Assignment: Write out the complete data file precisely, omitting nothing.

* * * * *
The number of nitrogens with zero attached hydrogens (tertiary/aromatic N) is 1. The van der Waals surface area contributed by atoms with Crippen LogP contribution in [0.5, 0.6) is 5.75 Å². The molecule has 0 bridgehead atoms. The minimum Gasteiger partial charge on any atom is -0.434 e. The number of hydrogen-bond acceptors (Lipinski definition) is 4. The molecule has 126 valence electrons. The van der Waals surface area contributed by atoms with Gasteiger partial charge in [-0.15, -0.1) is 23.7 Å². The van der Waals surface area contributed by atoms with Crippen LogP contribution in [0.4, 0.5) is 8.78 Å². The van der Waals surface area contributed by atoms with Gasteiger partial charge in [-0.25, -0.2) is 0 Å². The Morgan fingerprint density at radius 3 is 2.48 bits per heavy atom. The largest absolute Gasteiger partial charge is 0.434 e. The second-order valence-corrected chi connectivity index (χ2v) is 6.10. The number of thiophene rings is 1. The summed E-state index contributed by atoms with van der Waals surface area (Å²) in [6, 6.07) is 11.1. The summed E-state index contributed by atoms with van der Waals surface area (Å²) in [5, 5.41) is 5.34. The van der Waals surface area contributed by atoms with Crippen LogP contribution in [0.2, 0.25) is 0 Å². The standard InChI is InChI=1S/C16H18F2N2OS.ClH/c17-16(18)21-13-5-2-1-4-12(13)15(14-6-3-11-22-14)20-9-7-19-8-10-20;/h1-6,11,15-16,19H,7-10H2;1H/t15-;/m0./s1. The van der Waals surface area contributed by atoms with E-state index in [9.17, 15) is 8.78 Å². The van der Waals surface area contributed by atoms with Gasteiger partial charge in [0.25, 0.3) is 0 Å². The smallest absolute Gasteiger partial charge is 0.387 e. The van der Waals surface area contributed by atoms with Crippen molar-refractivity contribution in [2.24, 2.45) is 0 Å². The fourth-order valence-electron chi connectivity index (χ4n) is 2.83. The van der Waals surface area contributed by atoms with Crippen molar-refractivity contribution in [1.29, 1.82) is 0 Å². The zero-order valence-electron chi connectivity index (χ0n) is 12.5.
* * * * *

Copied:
The number of nitrogens with zero attached hydrogens (tertiary/aromatic N) is 1. The van der Waals surface area contributed by atoms with Crippen LogP contribution in [0.5, 0.6) is 5.75 Å². The molecule has 0 bridgehead atoms. The minimum Gasteiger partial charge on any atom is -0.434 e. The number of hydrogen-bond acceptors (Lipinski definition) is 4. The molecule has 126 valence electrons. The van der Waals surface area contributed by atoms with Gasteiger partial charge in [-0.15, -0.1) is 23.7 Å². The van der Waals surface area contributed by atoms with Crippen LogP contribution in [0.4, 0.5) is 8.78 Å². The van der Waals surface area contributed by atoms with Gasteiger partial charge in [-0.25, -0.2) is 0 Å². The Morgan fingerprint density at radius 3 is 2.48 bits per heavy atom. The largest absolute Gasteiger partial charge is 0.434 e. The second-order valence-corrected chi connectivity index (χ2v) is 6.10. The number of thiophene rings is 1. The summed E-state index contributed by atoms with van der Waals surface area (Å²) in [6, 6.07) is 11.1. The summed E-state index contributed by atoms with van der Waals surface area (Å²) in [5, 5.41) is 5.34. The van der Waals surface area contributed by atoms with Crippen LogP contribution in [0.2, 0.25) is 0 Å². The standard InChI is InChI=1S/C16H18F2N2OS.ClH/c17-16(18)21-13-5-2-1-4-12(13)15(14-6-3-11-22-14)20-9-7-19-8-10-20;/h1-6,11,15-16,19H,7-10H2;1H/t15-;/m0./s1. The van der Waals surface area contributed by atoms with E-state index in [9.17, 15) is 8.78 Å². The van der Waals surface area contributed by atoms with Gasteiger partial charge in [0.25, 0.3) is 0 Å². The smallest absolute Gasteiger partial charge is 0.387 e. The van der Waals surface area contributed by atoms with Crippen molar-refractivity contribution in [2.24, 2.45) is 0 Å². The fourth-order valence-electron chi connectivity index (χ4n) is 2.83. The van der Waals surface area contributed by atoms with Crippen molar-refractivity contribution in [1.29, 1.82) is 0 Å². The zero-order valence-electron chi connectivity index (χ0n) is 12.5.